Authors: Hailey Edwards
Unexpected relief spiraled through me. I liked the no-nonsense marshal, and I fully intended to make good on her offer to dial her up if I needed help. Due to my current circumstances, I had to hope her rebellious spirit lent itself to helping out those of us about to lose access to restricted information, including sending me a copy of the portal breach video.
Another pressure wave popped my ears. While I was vacillating, Vause had killed the privacy spell.
“An escort has been arranged to bring you to the airport.” Vause held her hands clasped in front of her. “Your belongings were retrieved from Abbeville, and your flight home has already been booked.”
I accepted our meeting was over. “If you hear anything about Harlow…”
“You will be the first person I contact,” she assured me.
I exited her borrowed office and dumped the chai I hadn’t touched in the trash. It didn’t hit me until then that my lips had tingled more than once since Thierry bound me when I spoke to Vause. The magistrate knew so much…and yet… I must hold a piece of the puzzle she had yet to learn. There was only one thing for it. I had to speak to Thierry again.
I located the fae who had escorted me to Vause’s dressing down. “I’m ready to go.”
The man shoved onto his feet with a donut clenched between his teeth and a cup of coffee wrapped in one fist. He set off toward the parking lot, and I trailed him. Music on the ride to the airport was as twangy as the soundtrack to Falco had been. He pulled next to the curb and popped the hatch. I took the hint, climbed out with Harlow’s bag tucked under my arm and grabbed my carry-on from the trunk. The second the latch caught, the SUV’s tires spun, burning rubber toward Abbeville.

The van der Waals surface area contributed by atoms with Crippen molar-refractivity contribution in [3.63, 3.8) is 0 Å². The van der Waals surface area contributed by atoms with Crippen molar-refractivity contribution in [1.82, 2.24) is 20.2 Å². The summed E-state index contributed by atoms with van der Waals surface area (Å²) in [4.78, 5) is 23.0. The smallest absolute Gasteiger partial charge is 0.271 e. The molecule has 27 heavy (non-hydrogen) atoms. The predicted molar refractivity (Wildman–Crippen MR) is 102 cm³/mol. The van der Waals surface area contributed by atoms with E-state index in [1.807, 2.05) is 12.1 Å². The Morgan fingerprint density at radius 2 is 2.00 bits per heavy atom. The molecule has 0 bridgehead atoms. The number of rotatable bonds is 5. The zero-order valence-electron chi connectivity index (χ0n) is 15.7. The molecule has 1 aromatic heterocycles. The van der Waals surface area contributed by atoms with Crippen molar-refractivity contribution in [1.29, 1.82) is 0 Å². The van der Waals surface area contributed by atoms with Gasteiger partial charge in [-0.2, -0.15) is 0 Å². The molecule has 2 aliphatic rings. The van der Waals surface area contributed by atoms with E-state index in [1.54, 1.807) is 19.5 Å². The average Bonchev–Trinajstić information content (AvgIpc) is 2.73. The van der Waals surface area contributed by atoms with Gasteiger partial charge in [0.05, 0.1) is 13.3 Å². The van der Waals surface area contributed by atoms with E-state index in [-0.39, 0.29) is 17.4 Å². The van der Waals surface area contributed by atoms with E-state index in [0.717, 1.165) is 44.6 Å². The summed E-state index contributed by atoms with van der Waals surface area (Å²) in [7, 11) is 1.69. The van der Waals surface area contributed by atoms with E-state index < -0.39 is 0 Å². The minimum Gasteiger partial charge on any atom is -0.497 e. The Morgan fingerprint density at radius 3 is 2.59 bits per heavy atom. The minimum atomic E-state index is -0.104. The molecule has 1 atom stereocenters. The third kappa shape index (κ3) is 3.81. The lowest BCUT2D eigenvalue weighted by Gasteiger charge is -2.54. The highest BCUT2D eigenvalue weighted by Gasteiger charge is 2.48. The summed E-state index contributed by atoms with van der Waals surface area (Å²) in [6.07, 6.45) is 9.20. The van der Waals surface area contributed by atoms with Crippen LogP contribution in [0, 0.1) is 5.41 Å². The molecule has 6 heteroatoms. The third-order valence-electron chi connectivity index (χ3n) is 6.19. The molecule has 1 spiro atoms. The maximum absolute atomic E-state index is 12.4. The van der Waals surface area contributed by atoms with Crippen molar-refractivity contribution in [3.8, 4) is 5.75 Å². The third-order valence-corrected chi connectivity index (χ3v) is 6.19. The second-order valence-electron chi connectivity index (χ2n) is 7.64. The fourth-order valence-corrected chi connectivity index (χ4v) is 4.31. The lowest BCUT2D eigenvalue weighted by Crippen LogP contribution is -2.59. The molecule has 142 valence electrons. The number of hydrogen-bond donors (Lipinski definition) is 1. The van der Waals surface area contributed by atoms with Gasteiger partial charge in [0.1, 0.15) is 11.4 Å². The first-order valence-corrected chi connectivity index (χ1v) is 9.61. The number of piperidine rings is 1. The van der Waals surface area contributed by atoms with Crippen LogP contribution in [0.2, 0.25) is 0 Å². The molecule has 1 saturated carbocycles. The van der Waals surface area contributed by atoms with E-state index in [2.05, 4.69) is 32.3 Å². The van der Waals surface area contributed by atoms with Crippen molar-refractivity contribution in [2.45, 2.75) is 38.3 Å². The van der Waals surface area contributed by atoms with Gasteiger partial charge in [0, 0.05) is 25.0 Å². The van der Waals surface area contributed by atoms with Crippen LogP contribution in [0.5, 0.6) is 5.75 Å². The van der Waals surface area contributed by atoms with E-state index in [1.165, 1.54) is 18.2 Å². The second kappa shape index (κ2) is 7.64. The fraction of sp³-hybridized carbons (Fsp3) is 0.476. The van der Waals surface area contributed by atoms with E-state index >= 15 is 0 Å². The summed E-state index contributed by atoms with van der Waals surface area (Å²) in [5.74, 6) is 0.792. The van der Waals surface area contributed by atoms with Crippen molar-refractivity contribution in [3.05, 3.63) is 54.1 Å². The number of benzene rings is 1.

Rooting through the pockets of my overnight bag, I touched a slice of heavy plastic. My cell? I hadn’t spotted it since I woke at the Rebec home. I powered it up as I strolled through the lobby of the airport and checked my messages. My thumb was hovering over the first digit of Aunt Dot’s number when the screen went dark.
“Dead battery,” I grumbled. “Perfect.”
In the age of cellular supremacy, phone booths were long extinct. I had no idea if my charger had survived Graeson’s and then the conclave’s packing efforts, and I was too tired to dig through my belongings to figure it out. That meant waiting in line at the customer service kiosk, which was slightly less painful than visiting a dentist when in a major airport. I blessed this bucolic Alabama town as I walked right up to the counter.
“My battery died.” I pasted on a smile that didn’t come close to matching the brunette behind the counter’s megawatt grin and dropped the bags at my feet. “Do you have somewhere I can make a call?”
“Sure, hon.” The attendant set a light blue phone with a dark blue cord on the edge of her desk. “Instructions for dialing out are printed on the handset.”
“Great.” I dialed Aunt Dot, my fingers foreign on the raised square buttons. “I appreciate it.”
“No problem.” She stepped away and gave me a modicum of privacy.
“Pumpkin,” Aunt Dot boomed in my ear. “Did you get my message?”
“No. Sorry. My phone died.” The sound of her voice was a balm to my nerves after the last twenty-four hours. “I just wanted to call and let you know I’m at the airport. I should be home in time for dinner.”